The modernity of our time is marked, among other things, by the separation of tasks in social life. Consider for example the separation between those who hunt (hunters) and those who craft the hunting equipments (blacksmiths). This division of labor, as an economist call it, has resulted in an increasing productivity both qualitatively and quantitatively. Hunters bring back better game, blacksmiths produce better equipments. Blacksmiths eat better food and hunters, in return, hunt more efficiently. The life quality of our society increases. Everyone is happy.
This separation is pervasive. We can find many other examples of this segregation in our daily life: the separation between religion and politics, work and life, owner and manager, and also (which is the one that I want to emphasize here) the division of those who do and those who know.
Here, I am particularly concerned about that separation in the field of business management.
For those who do (in business management), their main job is, of course, doing. They are people whose daily routine is deeply engaged in the practical world. Hence they are called as practitioners, executives, business(wo)men, entrepreneurs. Conversely, there are people whose primary job is knowing. For these people, there is no obligation to engage in the practical world as long as they do their job, i.e. to produce knowledge in a specific field. And for these people we call them as “scientists”, “scholars” or “academia”.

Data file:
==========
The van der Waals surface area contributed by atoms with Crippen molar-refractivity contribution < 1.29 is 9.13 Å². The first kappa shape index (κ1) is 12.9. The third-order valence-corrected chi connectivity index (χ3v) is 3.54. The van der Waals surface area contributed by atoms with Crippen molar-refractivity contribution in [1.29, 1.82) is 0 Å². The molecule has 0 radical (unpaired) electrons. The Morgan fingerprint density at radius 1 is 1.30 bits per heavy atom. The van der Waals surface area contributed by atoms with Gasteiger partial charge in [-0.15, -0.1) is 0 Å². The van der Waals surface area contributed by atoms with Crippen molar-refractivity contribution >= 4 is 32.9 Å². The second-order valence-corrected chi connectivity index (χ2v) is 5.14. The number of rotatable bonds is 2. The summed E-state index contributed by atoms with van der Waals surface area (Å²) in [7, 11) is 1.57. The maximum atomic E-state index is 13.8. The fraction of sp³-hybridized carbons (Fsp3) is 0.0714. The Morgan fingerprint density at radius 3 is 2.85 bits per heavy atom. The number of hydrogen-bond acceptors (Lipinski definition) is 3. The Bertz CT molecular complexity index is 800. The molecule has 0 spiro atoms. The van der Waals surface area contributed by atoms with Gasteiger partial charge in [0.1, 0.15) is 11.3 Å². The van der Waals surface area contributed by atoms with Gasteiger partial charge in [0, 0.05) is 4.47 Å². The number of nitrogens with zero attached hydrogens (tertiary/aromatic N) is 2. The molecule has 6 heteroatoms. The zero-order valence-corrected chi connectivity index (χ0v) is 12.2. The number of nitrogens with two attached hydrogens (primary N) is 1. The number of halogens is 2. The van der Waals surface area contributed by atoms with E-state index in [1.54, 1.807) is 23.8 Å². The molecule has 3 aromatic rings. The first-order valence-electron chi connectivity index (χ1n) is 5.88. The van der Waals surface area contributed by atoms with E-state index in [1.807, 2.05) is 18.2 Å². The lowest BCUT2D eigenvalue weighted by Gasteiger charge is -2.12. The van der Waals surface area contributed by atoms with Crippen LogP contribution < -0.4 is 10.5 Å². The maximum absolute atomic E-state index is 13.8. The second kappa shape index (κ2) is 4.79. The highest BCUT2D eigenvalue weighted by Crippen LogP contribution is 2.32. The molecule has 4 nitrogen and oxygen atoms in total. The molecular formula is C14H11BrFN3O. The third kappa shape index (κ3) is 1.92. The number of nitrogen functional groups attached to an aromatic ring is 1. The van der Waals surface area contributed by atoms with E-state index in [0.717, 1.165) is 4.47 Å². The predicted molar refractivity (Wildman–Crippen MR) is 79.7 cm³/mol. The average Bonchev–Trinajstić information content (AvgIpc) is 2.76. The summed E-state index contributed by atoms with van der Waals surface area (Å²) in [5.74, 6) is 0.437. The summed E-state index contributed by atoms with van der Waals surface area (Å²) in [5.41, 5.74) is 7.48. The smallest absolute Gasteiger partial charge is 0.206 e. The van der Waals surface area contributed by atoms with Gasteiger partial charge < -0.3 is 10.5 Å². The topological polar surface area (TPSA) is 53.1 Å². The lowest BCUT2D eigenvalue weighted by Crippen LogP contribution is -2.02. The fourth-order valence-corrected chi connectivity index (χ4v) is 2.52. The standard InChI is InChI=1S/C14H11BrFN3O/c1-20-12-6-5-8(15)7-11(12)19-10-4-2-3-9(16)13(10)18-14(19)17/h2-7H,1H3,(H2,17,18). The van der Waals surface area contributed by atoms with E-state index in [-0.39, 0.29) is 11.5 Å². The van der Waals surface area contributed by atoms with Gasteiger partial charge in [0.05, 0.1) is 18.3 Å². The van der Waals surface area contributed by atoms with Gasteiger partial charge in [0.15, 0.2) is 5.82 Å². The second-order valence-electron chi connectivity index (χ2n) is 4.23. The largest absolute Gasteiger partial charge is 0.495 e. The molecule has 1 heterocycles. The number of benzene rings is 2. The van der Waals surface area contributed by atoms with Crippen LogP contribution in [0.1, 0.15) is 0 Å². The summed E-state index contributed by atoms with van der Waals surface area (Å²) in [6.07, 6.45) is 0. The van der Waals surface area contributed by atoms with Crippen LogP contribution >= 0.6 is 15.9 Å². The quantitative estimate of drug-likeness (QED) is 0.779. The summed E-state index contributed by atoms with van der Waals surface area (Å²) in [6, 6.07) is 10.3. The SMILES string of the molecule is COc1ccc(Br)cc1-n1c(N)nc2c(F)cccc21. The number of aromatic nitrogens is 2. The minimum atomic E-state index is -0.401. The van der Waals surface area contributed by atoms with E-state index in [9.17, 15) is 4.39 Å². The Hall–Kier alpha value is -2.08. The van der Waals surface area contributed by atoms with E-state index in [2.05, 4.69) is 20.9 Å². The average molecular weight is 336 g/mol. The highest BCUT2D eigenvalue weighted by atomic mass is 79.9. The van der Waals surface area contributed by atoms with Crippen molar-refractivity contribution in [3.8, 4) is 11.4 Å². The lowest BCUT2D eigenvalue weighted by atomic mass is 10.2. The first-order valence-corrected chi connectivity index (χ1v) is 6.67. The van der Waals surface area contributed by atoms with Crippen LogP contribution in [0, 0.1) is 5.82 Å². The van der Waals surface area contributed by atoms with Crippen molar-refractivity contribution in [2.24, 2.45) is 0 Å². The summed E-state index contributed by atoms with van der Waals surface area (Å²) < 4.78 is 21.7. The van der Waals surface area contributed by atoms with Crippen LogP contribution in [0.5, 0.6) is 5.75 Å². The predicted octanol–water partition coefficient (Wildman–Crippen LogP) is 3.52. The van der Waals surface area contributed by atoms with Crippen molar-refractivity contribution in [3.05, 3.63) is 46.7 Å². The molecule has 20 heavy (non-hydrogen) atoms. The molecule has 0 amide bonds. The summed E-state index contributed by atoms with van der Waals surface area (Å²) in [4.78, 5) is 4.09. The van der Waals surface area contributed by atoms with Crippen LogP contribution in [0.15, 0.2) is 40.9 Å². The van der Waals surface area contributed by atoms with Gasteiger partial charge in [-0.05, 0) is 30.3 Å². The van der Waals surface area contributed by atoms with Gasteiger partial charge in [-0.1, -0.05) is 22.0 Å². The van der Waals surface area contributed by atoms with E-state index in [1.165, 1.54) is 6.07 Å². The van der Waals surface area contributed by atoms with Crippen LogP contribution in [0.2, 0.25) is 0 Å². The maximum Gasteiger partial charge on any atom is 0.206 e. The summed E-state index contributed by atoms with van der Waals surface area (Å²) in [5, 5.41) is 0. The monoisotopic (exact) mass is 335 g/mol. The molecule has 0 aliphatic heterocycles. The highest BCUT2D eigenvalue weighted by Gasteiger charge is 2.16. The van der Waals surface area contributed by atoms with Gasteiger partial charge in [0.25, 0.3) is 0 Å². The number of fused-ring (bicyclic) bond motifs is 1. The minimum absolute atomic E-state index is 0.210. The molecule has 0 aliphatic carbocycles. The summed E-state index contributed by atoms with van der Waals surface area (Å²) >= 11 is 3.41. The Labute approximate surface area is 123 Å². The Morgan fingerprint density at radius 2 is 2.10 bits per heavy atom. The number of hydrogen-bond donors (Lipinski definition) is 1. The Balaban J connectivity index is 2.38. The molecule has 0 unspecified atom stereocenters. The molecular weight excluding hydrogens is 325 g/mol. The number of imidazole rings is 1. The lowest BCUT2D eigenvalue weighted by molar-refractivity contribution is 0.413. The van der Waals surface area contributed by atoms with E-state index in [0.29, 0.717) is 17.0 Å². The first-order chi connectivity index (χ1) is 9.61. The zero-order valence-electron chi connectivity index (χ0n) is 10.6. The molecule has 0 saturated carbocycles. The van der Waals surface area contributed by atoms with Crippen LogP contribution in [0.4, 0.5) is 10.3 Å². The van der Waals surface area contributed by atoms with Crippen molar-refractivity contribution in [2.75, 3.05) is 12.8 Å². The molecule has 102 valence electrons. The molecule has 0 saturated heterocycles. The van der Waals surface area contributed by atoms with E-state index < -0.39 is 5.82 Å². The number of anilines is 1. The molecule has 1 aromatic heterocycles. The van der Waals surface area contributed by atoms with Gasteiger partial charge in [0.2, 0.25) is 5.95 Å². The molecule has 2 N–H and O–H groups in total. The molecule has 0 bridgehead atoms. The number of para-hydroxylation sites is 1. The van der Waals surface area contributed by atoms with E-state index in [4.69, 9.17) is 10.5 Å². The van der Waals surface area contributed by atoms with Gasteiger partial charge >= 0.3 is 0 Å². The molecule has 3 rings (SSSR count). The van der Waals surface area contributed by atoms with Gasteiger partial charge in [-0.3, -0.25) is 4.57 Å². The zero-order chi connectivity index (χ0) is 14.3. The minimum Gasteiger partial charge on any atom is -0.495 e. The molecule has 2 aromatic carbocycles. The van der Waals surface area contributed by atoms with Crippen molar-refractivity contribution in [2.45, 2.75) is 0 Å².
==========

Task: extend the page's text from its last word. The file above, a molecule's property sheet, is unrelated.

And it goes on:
But before we move ahead, let us ask ourselves a question. Is it problematic to have this kind of separation?
In most cases, maybe not. In fact, it works well until today. As we have seen from many examples before, specialization triggers higher productivity. We know much deeper when people are given the time to fully engage in the practice of knowing. In business management, this means that management theories—which are distilled from the business world—are being produced for the good of the very business world (and presumably the society at large).
But one must not forget that there are instances where the separation has gone too far. Where, despite of the increasing productivity on each side, the larger society doesn’t enjoy the benefit (and sometimes even detrimental). One has to be reminded that the separation must work for the best of the society as a whole, not only limited to particular groups. Just like hunters that have to bring back better game so that the society can (supposedly) enjoy better foods, business management scholars must bring back better contribution that can benefit the whole society at large. The question is, then, have we done enough?
In the game where those who do are not in the same body with those who know, there is knowledge asymmetry. As a researcher, we are enjoying the luxury to think and staying out of the playing field to understand the game. As our knowledge accumulates, however, I believe that our job is to rebalance that asymmetry to make the game better. We want the game to be played more beautifully, ethically, and much fairer. For scholars, the responsibility is growing bigger. This means translating our knowledge to be as applicable and practical as possible. Not just knowing for knowing’s sake, but equally important is to know so we can do better.
Or one might even move from being the ones who know to be the ones who do.